“The Goon” creator Eric Powell continues his masterful work on his signature series in “The Goon Vol. 12: Them That Raised Us Lament” by successfully mocking pop culture and providing readers with off the wall noir storytelling they can’t get anywhere else.
Leave it to Powell to laugh right in the mainstream comic book industry’s face- and make them love every second of it. Through parody, Powell makes fools of both DC and Marvel comics for everything from “The Blackest Night” series to incessantly changing fabled heroes’ origins and costumes at will, just for more good ol’ media attention.
Powell is no sell out. For years, “The Goon” has gone against comic book mores of this and prior generations. The series has never featured any costume changes, variant covers or media-friendly plot twists. It’s always been just a bully gunrunner, his knife-wielding sidekick and zombies. That’s it.
At the same time, Powell poignantly pushes his own propaganda in The Goon Vol 12: Them That Raised Us Lament. To Powell, comics are better off being untouched by mainstream media. Instead, they are simply stories that affect the reader in a variety of ways. Sure, sales matter, but they shouldn’t dictate the creative future of a series. Even when Powell mocks the industry, he does so in an educated, but hilarious way that makes it impossible not to be entertained.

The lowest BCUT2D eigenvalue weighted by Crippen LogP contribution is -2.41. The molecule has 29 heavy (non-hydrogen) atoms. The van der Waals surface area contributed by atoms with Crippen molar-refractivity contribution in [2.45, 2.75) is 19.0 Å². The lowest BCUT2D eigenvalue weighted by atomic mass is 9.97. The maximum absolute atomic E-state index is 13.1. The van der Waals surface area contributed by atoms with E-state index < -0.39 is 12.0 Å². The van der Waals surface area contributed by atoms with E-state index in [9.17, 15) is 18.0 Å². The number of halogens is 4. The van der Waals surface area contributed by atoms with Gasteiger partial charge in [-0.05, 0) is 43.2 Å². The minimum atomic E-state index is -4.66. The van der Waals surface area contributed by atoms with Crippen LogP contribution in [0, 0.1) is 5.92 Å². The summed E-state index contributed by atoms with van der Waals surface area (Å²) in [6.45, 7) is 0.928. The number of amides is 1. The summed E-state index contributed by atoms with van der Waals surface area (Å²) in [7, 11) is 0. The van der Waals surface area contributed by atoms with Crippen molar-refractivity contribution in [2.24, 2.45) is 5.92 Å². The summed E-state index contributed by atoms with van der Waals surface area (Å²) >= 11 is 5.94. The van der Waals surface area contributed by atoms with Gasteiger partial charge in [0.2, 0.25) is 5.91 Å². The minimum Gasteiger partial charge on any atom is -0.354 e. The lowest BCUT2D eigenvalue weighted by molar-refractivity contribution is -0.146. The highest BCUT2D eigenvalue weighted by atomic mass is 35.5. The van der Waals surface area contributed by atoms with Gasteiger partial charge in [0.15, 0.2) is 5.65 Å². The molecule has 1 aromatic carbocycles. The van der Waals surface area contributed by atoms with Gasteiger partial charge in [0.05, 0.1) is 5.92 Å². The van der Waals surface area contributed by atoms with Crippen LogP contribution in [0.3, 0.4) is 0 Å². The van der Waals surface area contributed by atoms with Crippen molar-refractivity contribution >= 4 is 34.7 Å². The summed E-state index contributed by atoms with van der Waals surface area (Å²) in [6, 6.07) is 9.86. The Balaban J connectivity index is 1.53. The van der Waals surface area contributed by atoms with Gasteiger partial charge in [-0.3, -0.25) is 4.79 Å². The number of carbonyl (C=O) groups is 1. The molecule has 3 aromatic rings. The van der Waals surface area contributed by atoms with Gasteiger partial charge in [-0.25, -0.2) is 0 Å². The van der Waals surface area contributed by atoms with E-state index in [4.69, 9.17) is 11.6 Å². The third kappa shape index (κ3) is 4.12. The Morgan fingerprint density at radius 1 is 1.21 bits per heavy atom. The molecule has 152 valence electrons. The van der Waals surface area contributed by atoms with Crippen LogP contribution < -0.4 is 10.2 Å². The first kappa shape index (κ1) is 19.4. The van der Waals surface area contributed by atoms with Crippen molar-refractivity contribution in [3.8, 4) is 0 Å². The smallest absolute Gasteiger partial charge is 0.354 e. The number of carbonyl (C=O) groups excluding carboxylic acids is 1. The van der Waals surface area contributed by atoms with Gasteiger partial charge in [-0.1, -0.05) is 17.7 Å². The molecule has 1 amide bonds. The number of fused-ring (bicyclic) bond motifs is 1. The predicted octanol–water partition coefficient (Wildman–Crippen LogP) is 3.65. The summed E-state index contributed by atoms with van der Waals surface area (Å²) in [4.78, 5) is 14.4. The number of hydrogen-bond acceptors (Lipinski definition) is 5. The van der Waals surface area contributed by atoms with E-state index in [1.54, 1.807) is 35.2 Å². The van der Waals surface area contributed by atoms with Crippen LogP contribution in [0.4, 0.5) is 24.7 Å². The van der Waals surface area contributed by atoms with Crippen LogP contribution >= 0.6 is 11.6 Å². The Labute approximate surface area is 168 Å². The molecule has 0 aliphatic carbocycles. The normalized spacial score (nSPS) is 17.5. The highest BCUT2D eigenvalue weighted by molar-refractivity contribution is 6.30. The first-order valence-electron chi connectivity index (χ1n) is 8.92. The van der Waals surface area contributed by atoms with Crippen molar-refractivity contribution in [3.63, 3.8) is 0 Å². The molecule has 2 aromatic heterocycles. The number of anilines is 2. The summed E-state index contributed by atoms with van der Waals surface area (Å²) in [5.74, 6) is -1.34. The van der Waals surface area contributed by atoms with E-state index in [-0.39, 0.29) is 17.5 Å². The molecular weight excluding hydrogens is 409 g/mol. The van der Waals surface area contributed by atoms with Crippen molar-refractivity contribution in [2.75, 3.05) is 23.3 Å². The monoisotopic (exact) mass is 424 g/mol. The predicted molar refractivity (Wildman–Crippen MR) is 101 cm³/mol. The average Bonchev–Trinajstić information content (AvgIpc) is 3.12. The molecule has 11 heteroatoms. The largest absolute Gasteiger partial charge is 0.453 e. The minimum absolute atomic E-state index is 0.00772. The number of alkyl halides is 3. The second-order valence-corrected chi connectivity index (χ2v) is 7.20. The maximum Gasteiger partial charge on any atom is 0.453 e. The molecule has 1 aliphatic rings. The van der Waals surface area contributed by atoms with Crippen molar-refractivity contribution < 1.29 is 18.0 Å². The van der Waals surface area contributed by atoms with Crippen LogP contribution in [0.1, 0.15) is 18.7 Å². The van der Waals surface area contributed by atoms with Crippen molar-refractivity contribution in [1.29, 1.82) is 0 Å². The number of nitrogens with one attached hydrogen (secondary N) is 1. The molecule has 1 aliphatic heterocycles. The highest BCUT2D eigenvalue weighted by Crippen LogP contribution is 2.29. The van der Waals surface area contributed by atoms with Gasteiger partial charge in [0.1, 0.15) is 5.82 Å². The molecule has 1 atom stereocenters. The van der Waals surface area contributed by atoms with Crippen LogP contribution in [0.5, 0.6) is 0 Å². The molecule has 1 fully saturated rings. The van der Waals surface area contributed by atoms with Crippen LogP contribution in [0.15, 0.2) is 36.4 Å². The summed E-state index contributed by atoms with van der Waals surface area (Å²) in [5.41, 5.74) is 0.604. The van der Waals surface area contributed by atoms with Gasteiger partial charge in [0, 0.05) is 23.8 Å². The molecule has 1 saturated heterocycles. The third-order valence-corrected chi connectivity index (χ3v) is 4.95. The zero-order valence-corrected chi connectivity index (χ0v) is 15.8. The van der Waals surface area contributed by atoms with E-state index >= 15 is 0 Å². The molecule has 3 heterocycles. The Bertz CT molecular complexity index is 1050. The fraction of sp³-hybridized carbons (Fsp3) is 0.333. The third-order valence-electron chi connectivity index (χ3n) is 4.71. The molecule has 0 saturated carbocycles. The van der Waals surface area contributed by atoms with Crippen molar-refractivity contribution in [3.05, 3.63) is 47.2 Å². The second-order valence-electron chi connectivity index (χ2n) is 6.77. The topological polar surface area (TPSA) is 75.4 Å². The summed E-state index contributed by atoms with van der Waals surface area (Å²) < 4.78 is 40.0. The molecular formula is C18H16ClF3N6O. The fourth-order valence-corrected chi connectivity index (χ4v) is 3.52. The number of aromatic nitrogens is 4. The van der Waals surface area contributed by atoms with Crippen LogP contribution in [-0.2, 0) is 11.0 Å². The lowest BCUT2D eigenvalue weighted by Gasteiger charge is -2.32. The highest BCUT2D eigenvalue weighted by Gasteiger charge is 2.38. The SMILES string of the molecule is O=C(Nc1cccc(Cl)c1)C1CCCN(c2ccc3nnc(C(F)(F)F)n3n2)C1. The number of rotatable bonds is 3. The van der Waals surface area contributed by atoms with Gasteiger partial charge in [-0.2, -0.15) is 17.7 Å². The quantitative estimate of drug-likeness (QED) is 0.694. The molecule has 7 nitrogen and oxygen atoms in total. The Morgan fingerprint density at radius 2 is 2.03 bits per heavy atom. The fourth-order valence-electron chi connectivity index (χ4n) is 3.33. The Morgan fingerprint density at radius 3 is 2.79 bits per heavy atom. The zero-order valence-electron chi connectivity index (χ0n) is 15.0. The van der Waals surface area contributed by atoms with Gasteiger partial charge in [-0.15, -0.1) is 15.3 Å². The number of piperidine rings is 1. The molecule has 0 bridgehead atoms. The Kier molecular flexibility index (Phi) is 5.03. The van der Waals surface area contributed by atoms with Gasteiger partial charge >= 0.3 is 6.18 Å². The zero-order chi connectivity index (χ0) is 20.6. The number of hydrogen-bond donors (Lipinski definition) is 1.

The same way writers such as Frank Miller and Jeph Loeb can captivate and keep you on the edge of your seat, Powell is able to make you laugh and care about his characters. Goon comics at their heart are Mad Magazine with a soul. There are victims of the follies executed in the comics and Powell never makes you forget that. Even though The Goon is a balls to the wall, ass-kicking machine, he’s a tortured soul with a checkered past. As much as we laugh and smile when he kills a monster or beats up someone for taking his hooch, we know that he’s a beaten man inside. This volume continues this motif.
In this volume, which collects Goon issues 38-41, we get a little bit of everything from the origin of Goon’s “mother,” to a wisecrack tale of comic book industry and finally an update on the undead priest. You’ll laugh a bit, but you’ll also wonder about the future and think about the past. If you’ve followed the series completely up to this point, you know a lot about Goon. But are there any other skeletons in his closet? What about the priest? With a renewed vigor, how far will he go to reclaim his past glory? And when will Frankie stop looking at grandmother pornography? The questions left by this volume are plenty.
Like the other volumes, the book accomplishes its goal of stealing away 45 minutes of your life and makes the wait for another volume an arduous one. Through his multifaceted writing approach and wonderful 50s sci-fi/noir look, Powell makes this volume a winner.